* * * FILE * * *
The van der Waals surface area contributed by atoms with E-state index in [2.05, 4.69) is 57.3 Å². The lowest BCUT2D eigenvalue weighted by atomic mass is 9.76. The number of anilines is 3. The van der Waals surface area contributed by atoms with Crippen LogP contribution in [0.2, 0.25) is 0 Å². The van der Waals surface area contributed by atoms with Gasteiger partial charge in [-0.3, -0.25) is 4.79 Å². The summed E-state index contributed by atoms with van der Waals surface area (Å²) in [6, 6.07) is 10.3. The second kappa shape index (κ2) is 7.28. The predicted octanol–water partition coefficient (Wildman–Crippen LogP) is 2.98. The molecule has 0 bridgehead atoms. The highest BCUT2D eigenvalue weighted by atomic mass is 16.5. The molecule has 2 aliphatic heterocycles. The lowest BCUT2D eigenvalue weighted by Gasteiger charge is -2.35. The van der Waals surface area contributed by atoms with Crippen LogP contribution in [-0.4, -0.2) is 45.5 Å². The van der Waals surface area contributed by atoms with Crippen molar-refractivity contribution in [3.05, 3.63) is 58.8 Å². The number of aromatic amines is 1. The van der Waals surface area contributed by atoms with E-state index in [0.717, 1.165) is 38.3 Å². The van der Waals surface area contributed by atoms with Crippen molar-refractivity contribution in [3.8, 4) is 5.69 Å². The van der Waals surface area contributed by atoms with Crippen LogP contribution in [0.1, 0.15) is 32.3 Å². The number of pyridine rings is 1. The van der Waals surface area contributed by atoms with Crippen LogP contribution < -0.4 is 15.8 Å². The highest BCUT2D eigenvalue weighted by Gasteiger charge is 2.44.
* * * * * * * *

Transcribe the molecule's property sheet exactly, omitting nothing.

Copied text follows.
The van der Waals surface area contributed by atoms with E-state index in [2.05, 4.69) is 57.3 Å². The lowest BCUT2D eigenvalue weighted by atomic mass is 9.76. The number of anilines is 3. The van der Waals surface area contributed by atoms with Crippen LogP contribution in [0.2, 0.25) is 0 Å². The van der Waals surface area contributed by atoms with Gasteiger partial charge in [-0.3, -0.25) is 4.79 Å². The summed E-state index contributed by atoms with van der Waals surface area (Å²) in [6, 6.07) is 10.3. The second kappa shape index (κ2) is 7.28. The predicted octanol–water partition coefficient (Wildman–Crippen LogP) is 2.98. The molecule has 0 bridgehead atoms. The highest BCUT2D eigenvalue weighted by atomic mass is 16.5. The molecule has 2 aliphatic heterocycles. The lowest BCUT2D eigenvalue weighted by Gasteiger charge is -2.35. The van der Waals surface area contributed by atoms with Crippen LogP contribution in [-0.4, -0.2) is 45.5 Å². The van der Waals surface area contributed by atoms with Crippen molar-refractivity contribution in [3.05, 3.63) is 58.8 Å². The number of aromatic amines is 1. The van der Waals surface area contributed by atoms with E-state index in [0.717, 1.165) is 38.3 Å². The van der Waals surface area contributed by atoms with Crippen molar-refractivity contribution in [3.8, 4) is 5.69 Å². The van der Waals surface area contributed by atoms with Crippen LogP contribution in [0.1, 0.15) is 32.3 Å². The number of pyridine rings is 1. The van der Waals surface area contributed by atoms with Crippen LogP contribution < -0.4 is 15.8 Å². The highest BCUT2D eigenvalue weighted by Gasteiger charge is 2.44.